By engaging in the conduct leading to his conviction of four misdemeanors, Schwitzer violated SCR 20:8.4(b).

    By failing to cooperate with an OLR investigation, Schwitzer violated SCR 22.03(6), enforced via SCR 20:8.4(h).

    Schwitzer’s Wisconsin law license was suspended three times: in 2013 for failure to pay State Bar of Wisconsin dues and failure to file trust account certifications; in 2014 for failure to comply with continuing legal education reporting requirements; and on Sept. 25, 2014, for failure to cooperate with an OLR investigation.

    By causing the firm’s website, which he controlled, to hold Schwitzer out as a lawyer admitted to practice law in Wisconsin when his license was suspended, Schwitzer violated SCR 20:5.5(b)(2) and SCR 20:7.1(a).

    While incarcerated in the Brown County jail on Aug. 20, 2013, by accessing his law firm’s trust account from another inmate’s contraband cell phone, Schwitzer made client and third-party funds vulnerable to third-party access, in violation of SCR 20:1.15(b)(1).

    By attempting to transfer funds from his law firm’s trust account by using a fellow inmate’s contraband cell phone, Schwitzer either attempted to make a disbursement by telephone transfer, in violation of former SCR 20:1.15(e)(4)(b), or attempted to make a disbursement by internet transaction, in violation of former SCR 20:1.15(e)(4)(c), both in effect through June 30, 2016.

    Schwitzer had no prior discipline.

    Public Reprimand of James T. Runyon

    The OLR and James T. Runyon, Tomahawk, entered into an agreement for imposition of a public reprimand, pursuant to SCR 22.09(1). A supreme court-appointed referee thereafter approved the agreement and issued the public reprimand in accordance with SCR 22.09(3) on July 20, 2017. The misconduct related to three separate matters.

    In the first matter, Runyon represented a client in three separate cases: a foreclosure, the sale of the client’s business, and a criminal case. In each case, Runyon failed, before or within a reasonable time after commencing the representation, to provide the client a written communication stating the scope of the representation, the basis or rate of the fee and expenses for which the client would be responsible, and the purpose and effect of any fees advanced by the client. Runyon thereby violated SCR 20:1.5(b)(1) and (2). Runyon violated former SCR 20:1.15(g)(1), effective through June 30, 2016, by failing to provide notice to the client at least five business days before the date on which a disbursement was made from his trust account for the purpose of paying fees.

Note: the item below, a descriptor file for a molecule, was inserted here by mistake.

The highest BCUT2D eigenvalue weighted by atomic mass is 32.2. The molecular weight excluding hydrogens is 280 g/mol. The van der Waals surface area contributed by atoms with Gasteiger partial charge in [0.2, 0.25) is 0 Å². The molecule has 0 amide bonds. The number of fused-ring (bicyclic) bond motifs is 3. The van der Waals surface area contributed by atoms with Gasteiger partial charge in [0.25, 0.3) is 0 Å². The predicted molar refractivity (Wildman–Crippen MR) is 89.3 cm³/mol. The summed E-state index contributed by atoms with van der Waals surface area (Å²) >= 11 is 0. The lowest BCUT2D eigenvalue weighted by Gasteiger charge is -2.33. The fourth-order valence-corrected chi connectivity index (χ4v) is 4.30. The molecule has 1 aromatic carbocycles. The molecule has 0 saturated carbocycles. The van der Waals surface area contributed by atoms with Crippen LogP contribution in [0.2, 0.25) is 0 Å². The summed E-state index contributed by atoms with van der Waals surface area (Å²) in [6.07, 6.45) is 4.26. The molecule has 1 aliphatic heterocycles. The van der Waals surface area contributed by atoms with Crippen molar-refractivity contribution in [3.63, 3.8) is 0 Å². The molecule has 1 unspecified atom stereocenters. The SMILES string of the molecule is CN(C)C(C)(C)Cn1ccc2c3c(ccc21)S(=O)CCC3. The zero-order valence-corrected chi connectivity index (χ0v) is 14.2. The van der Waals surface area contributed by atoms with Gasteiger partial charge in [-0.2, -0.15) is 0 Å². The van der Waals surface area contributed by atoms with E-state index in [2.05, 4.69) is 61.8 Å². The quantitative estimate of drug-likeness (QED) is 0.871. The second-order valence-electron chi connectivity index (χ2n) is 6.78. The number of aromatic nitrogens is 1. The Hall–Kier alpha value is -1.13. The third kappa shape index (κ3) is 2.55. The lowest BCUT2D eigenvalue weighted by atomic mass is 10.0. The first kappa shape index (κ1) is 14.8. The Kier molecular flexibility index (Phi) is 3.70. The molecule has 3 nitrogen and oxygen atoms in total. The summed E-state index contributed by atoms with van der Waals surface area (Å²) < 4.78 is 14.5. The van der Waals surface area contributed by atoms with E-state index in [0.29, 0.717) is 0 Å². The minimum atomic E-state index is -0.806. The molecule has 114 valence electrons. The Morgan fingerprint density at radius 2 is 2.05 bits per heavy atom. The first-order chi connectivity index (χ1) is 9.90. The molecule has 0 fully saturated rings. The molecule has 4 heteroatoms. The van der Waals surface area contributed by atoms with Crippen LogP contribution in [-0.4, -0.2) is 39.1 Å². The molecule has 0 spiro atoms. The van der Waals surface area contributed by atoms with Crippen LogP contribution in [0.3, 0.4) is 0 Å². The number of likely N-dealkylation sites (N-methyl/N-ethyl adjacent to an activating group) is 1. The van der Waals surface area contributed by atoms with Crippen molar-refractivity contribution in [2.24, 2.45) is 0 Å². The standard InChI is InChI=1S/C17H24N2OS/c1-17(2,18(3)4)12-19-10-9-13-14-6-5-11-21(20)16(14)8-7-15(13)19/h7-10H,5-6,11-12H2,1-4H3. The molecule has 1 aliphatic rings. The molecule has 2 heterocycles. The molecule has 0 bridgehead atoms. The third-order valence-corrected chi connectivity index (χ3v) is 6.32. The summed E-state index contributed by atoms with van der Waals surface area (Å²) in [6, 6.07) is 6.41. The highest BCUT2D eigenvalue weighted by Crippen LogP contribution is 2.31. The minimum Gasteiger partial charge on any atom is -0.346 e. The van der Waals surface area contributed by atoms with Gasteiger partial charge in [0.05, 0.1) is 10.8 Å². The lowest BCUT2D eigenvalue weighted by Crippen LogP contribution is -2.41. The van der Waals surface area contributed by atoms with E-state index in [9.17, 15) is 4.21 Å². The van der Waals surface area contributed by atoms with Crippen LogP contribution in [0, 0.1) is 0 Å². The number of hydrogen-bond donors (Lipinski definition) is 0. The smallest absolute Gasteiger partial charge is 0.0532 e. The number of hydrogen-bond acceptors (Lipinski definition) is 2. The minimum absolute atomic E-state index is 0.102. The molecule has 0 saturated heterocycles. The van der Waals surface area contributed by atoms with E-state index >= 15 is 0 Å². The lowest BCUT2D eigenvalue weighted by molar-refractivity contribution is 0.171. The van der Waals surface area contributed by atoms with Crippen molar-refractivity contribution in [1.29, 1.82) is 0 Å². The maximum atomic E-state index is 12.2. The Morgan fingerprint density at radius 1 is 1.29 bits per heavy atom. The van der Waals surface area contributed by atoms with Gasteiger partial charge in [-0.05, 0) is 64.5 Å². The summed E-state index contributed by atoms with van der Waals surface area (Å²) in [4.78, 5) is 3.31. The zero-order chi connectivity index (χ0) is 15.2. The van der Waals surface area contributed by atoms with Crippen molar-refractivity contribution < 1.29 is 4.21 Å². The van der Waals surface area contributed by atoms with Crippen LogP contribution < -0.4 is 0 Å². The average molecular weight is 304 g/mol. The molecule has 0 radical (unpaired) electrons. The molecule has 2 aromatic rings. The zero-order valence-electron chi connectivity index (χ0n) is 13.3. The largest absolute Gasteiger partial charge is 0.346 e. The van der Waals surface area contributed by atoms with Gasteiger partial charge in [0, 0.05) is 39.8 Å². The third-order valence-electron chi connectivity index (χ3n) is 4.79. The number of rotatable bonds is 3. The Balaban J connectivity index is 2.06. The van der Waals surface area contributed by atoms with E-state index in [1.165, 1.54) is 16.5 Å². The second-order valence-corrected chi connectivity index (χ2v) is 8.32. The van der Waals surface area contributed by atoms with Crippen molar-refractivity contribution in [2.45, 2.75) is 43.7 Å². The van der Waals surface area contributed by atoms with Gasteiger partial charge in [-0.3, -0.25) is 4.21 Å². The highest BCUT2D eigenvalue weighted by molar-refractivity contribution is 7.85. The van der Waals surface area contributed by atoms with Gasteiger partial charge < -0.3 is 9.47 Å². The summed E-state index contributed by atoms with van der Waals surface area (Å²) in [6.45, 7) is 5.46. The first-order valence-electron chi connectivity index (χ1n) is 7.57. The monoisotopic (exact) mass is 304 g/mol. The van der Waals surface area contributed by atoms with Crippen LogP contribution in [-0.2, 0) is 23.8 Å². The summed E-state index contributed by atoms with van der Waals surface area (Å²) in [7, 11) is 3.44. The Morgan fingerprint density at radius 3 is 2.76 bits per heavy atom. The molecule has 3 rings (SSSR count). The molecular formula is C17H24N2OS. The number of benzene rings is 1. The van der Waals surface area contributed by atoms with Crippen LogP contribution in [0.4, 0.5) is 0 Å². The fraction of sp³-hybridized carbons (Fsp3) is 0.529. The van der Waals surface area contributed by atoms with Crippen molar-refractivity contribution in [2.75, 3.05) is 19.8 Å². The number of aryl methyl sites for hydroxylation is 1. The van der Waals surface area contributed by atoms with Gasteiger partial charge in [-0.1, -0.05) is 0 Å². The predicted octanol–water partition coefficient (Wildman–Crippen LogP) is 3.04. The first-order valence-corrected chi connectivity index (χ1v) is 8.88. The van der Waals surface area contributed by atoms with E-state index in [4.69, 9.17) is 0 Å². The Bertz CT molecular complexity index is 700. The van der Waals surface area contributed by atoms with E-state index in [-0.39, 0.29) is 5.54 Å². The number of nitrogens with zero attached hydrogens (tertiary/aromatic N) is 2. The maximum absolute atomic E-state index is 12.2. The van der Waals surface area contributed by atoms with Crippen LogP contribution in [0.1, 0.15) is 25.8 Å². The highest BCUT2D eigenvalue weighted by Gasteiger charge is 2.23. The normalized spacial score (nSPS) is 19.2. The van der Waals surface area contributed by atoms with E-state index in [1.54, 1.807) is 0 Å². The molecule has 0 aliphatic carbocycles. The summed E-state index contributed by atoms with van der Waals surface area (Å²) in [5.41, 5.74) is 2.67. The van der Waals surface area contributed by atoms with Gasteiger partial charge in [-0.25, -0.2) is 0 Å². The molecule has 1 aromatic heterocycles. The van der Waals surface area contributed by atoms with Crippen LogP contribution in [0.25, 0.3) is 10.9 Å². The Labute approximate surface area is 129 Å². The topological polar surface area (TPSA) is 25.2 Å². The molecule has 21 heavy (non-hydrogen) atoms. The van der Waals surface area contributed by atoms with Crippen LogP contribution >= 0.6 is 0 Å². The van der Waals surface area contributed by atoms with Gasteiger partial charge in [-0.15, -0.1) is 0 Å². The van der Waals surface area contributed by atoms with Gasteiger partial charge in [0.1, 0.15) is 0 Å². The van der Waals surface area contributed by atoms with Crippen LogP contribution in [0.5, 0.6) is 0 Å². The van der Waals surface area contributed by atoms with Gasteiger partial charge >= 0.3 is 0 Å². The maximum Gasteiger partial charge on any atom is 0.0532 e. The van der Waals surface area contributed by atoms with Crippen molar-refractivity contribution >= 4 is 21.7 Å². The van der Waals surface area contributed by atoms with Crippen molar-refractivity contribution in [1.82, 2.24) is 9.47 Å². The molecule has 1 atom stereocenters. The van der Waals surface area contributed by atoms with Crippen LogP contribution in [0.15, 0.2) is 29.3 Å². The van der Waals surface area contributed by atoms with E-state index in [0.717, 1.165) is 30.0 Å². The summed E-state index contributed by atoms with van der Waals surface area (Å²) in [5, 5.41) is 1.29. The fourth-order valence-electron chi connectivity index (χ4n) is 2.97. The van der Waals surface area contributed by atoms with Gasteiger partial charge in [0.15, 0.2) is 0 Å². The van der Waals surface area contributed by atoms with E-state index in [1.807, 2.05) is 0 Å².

In the second matter, Runyon represented a client in a felony case. Although he agreed to pay some portion of the client’s personal bills and expenses while she was incarcerated, by failing to enter a written agreement or otherwise confirm with the client precisely which of her personal bills he would pay from the funds belonging to the client that he had in his possession as her power of attorney, Runyon violated SCR 20:1.4(a)(2).

    By failing to timely enter into a written fee agreement with the client, Runyon violated SCR 20:1.5(b)(1) and (2). Upon conclusion of the representation, by failing to timely comply with the client’s request for a full accounting of her funds that he had held in his trust account, Runyon violated former SCR 20:1.15(d)(2), effective through June 30, 2016.

    In the third matter, by failing to enter into a written fee agreement with a client he was representing in a lawsuit against her bank, Runyon violated SCR 20:1.5(b)(1) and (2). By disbursing the client’s entire advanced fee before he had earned it, Runyon violated former SCR 20:1.15(b)(4), effective through June 30, 2016. By disbursing the client’s advanced fee from his trust account without providing the client any prior notice of the disbursement, Runyon violated former SCR 20:1.15(g)(1), effective through June 30, 2016.

    Runyon was suspended for one year in 1984, received a private reprimand in 2006, and was suspended for 60 days in 2015.